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The True Memoirs of Little K

3.52  ·  Rating details ·  1,009 ratings  ·  182 reviews
Exiled in Paris, tiny, one-hundred-year-old Mathilde Kschessinska sits down to write her memoirs before all that she believes to be true is forgotten. A lifetime ago, she was the vain, ambitious, impossibly charming prima ballerina assoluta of the tsar’s Russian Imperial Ballet in St. Petersburg. Now, as she looks back on her tumultuous life, she can still recall every sli ...more
Hardcover, 378 pages
Published October 26th 2010 by Farrar, Straus and Giroux (first published 2010)
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Rebecca Huston
A novel about Mathilde Kschessinskaya, the mistress of Nicholas II, the last tsar of Russia. While there are some good things in here, and plenty of description and emotional writing, this turned into a wallbanger very quickly. YMMV.

For the complete review, please go here:

Jaime Boler
Oct 27, 2011 rated it it was amazing
Mathilde Kschessinska (1872-1971) comes to life in Adrienne Sharp's The True Memoirs of Little K in the same way she lit up the stage as a ballet dancer. Kschessinska rose up in the ranks of the Russian Imperial Ballet in St. Petersburg to become prima ballerina assoluta with a little help from her powerful paramour, Tsar Nicholas II. Sharp successfully recreates the splendor, extravagance, and excess of a dynasty whose days were numbered, though no one knew it. In fact, Sharp's storytelling ski ...more
I was hooked with the storytelling from the viewpoint if one in the arts and was enjoying the story, but about halfway through the book, I began to lose interest as the story became flat with additional information. The author did not hold my interest.
Jennifer Long
Aug 08, 2011 rated it really liked it
If you love richly detailed historical fiction, read this, and then read City of Shadows by Arianna Franklin. This one is set in Russia during the reign of Czar Nicholas and the Bolshevik revolution, written as a memoir of the Czar's mistress, a famous Russian ballerina. City of Shadows picks up with the execution of the Czar's family and is set in pre-WWII Germany, the inflation and food shortages that led to anti-Jewish sentiment and the rise of Hitler. It's a mystery-thriller with a love inte ...more
Sep 15, 2011 rated it it was ok
Reading The True Memoirs of Little K, which is essentially a bloated outline rather than an actual novel, can only lead the reader to one conclusion—Adrienne Sharp wanted to write a novel about Nicholas II. Why else would she only focus on the interesting prima ballerina assoluta Matilde Kschessinska when she’s sleeping with him, even when she has to twist history to keep him in her life? It’s a disservice to the woman and a disservice to the reader. Avoid.
Diane S ☔
Dec 18, 2010 rated it really liked it
Littlr K was a ballerina and also mistress to the tsarevich Nicholas. This is a novel about ballet, but also Russian history and the tumultous years leading up to the Russian Revolution.
Aug 01, 2012 rated it liked it  ·  review of another edition
This review has been hidden because it contains spoilers. To view it, click here.
Terry Mckone
Oct 18, 2017 rated it liked it
I didn't have enough background knowledge to know what was real and what was fiction while reading this book. Once I read it just as fiction I enjoyed it more. I wonder how things would have been different with the Romanovs if they had been more in touch with the people of their country. In the story Mathilda Kschessinska comes across as vain, ambitious, and self absorbed. She as well as many other people in the book suffered from a sense of entitlement.
Feb 27, 2011 rated it really liked it
Relentlessly ambitious, Mathilde Kschessinska charms, connives, and chassés her way to the center of the Romanov stage. The famed ballerina is the mistress of not one, but three members of the imperial family, including Nicholas II himself. The story of her scandalous life, told in the form of a dictated memoir, opens to us a world of splendor and intrigue that has long since disappeared. Little K, as her "Niki" called her, saw Russia at its most opulent and its most terrifying, and her narrati ...more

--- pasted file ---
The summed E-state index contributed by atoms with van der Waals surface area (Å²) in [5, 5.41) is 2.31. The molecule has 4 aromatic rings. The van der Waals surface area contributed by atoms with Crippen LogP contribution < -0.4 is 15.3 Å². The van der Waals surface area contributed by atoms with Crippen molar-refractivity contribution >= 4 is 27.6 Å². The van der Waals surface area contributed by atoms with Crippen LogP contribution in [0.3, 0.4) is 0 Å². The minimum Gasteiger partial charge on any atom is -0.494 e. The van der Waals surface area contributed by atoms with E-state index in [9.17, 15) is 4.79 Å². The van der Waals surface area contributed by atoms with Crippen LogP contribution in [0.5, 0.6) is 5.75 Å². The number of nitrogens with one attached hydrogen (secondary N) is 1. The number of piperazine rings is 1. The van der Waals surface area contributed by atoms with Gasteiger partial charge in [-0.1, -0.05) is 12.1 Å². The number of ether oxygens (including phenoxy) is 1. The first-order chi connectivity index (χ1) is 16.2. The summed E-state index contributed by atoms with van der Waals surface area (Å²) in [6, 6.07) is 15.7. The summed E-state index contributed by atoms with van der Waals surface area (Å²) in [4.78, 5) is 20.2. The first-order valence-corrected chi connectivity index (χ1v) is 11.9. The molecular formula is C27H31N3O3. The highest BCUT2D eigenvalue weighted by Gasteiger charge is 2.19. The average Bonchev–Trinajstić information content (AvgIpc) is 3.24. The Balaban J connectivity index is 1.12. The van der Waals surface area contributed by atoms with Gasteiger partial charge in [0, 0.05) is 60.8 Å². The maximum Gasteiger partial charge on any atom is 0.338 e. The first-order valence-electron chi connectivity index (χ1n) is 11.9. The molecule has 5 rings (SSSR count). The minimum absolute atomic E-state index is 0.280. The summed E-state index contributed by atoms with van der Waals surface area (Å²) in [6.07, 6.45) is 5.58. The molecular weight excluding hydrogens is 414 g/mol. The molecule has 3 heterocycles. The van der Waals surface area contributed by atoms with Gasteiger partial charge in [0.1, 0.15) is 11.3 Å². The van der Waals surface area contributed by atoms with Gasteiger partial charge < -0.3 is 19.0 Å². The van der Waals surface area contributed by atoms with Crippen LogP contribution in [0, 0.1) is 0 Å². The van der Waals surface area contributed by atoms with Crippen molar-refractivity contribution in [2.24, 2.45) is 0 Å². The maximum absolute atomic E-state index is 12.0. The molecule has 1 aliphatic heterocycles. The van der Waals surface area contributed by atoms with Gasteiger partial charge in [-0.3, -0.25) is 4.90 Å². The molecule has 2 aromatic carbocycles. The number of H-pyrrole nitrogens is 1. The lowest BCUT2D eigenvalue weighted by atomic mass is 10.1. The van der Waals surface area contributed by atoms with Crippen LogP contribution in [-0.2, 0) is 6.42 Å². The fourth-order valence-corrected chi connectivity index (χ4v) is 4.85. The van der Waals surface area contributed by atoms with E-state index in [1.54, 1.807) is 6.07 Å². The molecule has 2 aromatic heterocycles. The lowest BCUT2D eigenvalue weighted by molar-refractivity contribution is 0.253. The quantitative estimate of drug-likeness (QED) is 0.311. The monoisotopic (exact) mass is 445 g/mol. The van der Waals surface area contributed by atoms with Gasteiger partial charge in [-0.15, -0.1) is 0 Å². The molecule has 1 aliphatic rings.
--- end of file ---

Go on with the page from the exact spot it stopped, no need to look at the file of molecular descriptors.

Helen Azar
Aug 01, 2011 rated it liked it
So, if I was writing this review when I was only half way through the book, it would have definitely gotten 5 stars from me. As things stand, I was going back and forth between 3 and 4 stars, and the reason I wanted to give it 4 was because of an excellent and elegant writing style and also an interesting story which was readable and entertaining. Here is why I ended up giving it only 3 stars(this will contain SPOILERS!). It is a clearly well researched novel, and the first half is historically ...more
May 03, 2011 rated it really liked it
If it's historical fiction and involves the sordid lives and excesses of monarchs and their courts, count me in. But this story has an added incentive, centering on the life and career of a world famous ballerina. Written as a fictional memoir by one-hundred-year-old Mathilde Kschessinska, former prima ballerina assoluta of the Russian Imperial Ballet in St. Petersburg at the turn of the (last) century, this story captures a time at the intersection of the decline of the Romanov empire and risin ...more
Aug 17, 2010 rated it it was ok
I was delighted to have the opportunity to preview this novel, written as the memoir of a prestigious ballerina who has a life-long affair with the last czar of Russia. The novel appears to have been very well-researched. If anything, I felt that Adrienne Sharp was overly ambitious in presenting so much detail of the history of the fall of the Romanovs. I really struggled through the first half of the book, which read more like a textbook than a novel. Things picked up in the second half, but th ...more
Lora King
Feb 01, 2011 rated it really liked it
After coming off the bestseller Cleopatra, I wasn't eager to jump into another book on history, but this was just a wonderful read. I have loved the story of the Tsar since going to see Nicholas & Alexandra at the movies oh...way back when...and after seeing the movie I read the book it was based on twice. I've loved the stories through the years about Anastasia. So this looked like something I would enjoy, and enjoy it I did.

Historical fiction at it's finest. Loved how alive the characters beca
Jan 15, 2016 rated it it was amazing  ·  review of another edition